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The Government's Libyan policy dare not speak its name

By Paul Goodman

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Officially, the Government's policy on Libya is to uphold Security Council Resolution 1973, help maintain the no-fly zone over Libya to protect civilians, provide as much humanitarian help as possible, not send in ground troops (because the resolution bars the presence of a "foreign occupation force"), shrink from trying either to force regime change or target Gaddafi (because, in the Prime Minister's words, the resolution "explicitly does not provide the legal authority for action to bring about [his] removal of power by military means") - and prepare for the long haul.

Unofficially, the Government's policy on Libya is to use the no-fly zone to degrade Gaddafi's forces, send in ground troops (because the resolution bars only a "foreign occupation force", not ground troops per se), target Gaddafi if possible (because the resolution gives the Coalition authority, according to Downing Street, to target Gaddafi if he is a threat to civilians), aim to provoke swift regime change, get the rebels into quick good shape as an fighting force and potential government (Sir Malcolm Rifkind argues that the resolution has supeseded the arms embargo) - and get a quick win in Libya as soon as possible.

Confused?  Don't be.

Obviously, David Cameron wants a decisive victory as soon as possible at minimal cost in blood and treasure.  Conservative backbencers and Opposition frontbenchers gave him emphatic support in the Commons on March 18 after he and Sarkozy had driven their Libya policy through the United Nations - and Obama.  But parts of the media questioned it from the start, with opposition coming from the left in the form of the Guardian and the right from the Daily Mail and Daily Telegraph.  And some Tory MPs started making their reservations public only three days later, during the Commons debate on March 21.

The public spending scaleback will start to be felt in earnest next month.  The European financial crisis is escalating.  The AV referendum and the local elections are hurtling down the track.  The Prime Minister won't want his Libyan quest to become another source of vulnerability.

So why can't he say what he wants, then?

Because he needs to keep a diverse and difficult coalition on board, ranging from the bellicose if unpredictable Sarkozy through passive Obama to the divided Arab League and reluctant Turkey.  Remember the league's wobble over air strikes on the very day of the Commons debate, and Turkey's original opposition to NATO heading up the operation.  Arab leaders hear the new anti-autocrat mood on the Arab street - without which the league wouldn't have swung behind Cameron and Sarkozy in the first place - but fear that if another ruler is deposed they will be next.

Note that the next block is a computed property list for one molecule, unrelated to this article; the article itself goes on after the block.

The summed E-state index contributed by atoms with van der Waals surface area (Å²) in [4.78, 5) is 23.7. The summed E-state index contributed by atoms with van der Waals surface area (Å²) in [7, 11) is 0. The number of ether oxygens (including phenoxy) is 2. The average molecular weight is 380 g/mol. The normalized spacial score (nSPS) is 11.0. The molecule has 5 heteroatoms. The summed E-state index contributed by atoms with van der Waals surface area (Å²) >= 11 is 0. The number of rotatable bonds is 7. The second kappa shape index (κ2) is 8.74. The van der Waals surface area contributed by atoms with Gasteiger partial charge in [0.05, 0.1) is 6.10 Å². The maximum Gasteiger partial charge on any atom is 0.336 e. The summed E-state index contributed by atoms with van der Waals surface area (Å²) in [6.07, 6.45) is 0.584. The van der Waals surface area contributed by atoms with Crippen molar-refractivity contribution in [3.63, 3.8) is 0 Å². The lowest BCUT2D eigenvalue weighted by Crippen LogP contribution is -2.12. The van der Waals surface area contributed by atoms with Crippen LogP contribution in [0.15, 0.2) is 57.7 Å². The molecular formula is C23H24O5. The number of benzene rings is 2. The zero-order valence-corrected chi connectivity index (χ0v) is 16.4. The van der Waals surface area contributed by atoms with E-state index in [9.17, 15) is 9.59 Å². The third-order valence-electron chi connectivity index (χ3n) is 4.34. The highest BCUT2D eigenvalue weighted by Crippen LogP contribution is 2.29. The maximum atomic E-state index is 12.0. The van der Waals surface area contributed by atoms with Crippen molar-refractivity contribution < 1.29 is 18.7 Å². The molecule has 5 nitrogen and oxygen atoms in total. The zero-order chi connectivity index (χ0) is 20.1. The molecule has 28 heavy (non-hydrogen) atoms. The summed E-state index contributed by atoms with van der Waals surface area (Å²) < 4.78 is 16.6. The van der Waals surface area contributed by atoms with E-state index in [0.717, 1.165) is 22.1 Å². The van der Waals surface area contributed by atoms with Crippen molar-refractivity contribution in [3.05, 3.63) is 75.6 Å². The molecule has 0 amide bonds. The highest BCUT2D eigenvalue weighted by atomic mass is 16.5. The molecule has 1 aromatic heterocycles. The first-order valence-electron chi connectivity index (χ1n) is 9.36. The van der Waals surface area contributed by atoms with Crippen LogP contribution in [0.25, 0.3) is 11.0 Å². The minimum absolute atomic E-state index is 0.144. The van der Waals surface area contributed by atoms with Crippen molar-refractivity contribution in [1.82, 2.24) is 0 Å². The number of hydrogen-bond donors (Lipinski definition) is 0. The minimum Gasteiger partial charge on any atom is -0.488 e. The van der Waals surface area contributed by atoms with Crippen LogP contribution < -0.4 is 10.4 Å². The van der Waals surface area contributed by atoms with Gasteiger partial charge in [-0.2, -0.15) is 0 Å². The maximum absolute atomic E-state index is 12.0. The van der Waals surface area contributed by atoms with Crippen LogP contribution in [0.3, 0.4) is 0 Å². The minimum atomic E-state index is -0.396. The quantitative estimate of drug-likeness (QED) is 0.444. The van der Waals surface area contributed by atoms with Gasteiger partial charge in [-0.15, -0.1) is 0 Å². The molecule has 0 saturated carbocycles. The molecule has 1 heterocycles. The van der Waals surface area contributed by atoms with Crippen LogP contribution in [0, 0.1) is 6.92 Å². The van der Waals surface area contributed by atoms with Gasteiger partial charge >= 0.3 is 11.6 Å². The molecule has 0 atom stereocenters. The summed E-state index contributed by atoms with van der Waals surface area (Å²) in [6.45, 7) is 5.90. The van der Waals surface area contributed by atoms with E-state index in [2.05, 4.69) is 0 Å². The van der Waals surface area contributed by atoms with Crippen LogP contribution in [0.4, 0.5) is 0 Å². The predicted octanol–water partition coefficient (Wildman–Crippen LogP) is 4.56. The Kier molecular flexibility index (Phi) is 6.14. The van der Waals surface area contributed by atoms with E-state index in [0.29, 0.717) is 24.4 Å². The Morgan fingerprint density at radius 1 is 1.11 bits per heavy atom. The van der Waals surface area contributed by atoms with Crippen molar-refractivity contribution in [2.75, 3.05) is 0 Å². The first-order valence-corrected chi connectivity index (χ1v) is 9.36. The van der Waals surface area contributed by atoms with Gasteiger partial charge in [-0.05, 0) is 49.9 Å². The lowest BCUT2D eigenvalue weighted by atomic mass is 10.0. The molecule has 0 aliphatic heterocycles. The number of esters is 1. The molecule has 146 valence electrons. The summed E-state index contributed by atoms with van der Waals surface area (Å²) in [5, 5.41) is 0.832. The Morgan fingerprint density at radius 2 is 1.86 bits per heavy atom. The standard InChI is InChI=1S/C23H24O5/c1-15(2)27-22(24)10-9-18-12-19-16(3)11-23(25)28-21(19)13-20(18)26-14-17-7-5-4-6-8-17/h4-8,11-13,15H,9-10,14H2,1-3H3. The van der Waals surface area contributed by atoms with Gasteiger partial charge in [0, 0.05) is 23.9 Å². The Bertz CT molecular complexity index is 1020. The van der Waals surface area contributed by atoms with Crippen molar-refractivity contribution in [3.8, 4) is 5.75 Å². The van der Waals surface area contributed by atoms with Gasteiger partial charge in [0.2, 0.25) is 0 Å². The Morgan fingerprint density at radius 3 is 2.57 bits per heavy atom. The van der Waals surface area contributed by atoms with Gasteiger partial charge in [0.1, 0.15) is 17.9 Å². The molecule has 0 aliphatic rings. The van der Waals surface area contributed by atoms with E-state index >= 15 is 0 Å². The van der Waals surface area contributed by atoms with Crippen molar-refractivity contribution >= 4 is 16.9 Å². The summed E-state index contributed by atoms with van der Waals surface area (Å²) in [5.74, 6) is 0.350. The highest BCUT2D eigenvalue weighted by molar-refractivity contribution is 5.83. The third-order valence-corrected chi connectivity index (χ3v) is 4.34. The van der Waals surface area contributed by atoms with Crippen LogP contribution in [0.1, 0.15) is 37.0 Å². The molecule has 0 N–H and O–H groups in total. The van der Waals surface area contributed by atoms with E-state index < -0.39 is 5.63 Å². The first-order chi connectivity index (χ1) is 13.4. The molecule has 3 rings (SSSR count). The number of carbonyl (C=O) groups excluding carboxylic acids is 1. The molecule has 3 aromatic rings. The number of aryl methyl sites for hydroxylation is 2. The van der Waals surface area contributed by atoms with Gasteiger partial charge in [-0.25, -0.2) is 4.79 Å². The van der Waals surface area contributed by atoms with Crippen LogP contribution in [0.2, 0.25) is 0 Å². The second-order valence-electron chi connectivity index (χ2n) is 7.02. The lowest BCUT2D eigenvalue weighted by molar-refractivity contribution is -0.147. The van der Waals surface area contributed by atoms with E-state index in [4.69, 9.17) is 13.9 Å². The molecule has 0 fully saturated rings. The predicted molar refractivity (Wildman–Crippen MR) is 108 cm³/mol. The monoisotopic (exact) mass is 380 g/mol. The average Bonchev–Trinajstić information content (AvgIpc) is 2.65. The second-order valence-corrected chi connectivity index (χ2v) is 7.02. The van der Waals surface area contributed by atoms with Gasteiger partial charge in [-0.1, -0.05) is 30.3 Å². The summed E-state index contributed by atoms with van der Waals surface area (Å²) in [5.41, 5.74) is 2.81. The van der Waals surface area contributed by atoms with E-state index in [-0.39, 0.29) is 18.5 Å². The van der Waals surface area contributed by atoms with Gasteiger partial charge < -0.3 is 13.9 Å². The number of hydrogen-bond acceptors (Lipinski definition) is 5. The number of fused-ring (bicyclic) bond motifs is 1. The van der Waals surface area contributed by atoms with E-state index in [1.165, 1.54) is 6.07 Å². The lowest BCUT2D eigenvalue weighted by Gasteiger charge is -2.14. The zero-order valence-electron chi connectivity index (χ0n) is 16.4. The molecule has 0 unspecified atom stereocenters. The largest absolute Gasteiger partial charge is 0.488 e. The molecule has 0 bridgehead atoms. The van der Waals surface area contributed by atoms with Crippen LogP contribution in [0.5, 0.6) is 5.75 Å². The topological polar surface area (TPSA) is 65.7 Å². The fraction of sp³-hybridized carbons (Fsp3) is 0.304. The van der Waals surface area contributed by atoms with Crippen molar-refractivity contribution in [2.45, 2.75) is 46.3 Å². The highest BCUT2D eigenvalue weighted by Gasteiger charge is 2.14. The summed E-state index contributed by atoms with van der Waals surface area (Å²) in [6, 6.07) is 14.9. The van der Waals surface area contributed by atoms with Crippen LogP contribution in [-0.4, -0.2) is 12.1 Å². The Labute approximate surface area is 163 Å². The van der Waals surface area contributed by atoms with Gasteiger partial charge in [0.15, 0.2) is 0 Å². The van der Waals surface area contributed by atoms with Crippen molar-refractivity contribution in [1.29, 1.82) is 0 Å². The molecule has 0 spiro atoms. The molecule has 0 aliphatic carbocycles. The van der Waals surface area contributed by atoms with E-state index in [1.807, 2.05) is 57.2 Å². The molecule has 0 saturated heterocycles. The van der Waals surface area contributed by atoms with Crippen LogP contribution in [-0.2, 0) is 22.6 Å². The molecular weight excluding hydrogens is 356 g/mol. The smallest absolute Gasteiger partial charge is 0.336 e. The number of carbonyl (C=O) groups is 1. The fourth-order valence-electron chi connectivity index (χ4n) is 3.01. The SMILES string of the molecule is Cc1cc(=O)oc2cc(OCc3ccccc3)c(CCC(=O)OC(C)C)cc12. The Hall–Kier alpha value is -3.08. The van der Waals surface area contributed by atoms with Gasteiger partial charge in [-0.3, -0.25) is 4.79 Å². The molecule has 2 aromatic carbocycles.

Last year, we wouldn't have had sufficient national interest to participate in a Libyan intervention.  But in the aftermath of the toppling of Mubarak in Egypt and Ben Ali in Tunisia, the Prime Minister concluded - rightly - that, humanitarian considerations notwithstanding, for the west to stand idly by while Gaddafi slaughtered civilians in Benghazi would have sent a disastrous signal to the Arab street at a time when its voice is beginning to count.

We still wouldn't have had enough of a national interest in Libya to have risked an operation on our own, or  with France, or with a western coalition of the willing only.  But with Turkey and the Arab League on board, the coalition is broad enough - though keeping it deep enough will be hard work - and the cost bearable enough to justify participation.  No massacre in Benghazi.  Protected civilians.  Air dominance - all have been achieved.  And now the rebels have taken Ajdabiyah and are pushing west towards Sirte.

Now all that remains, as Sir Malcolm and Mark Pritchard have argued from the start, is to arm the rebels.  In the meantime, a quick win's desirable, but not essential, since Gaddafi has nowhere to go, militarily or politically.  Cameron's in a good position to say as much - even though he has a Libyan policy that dare not speak its name.


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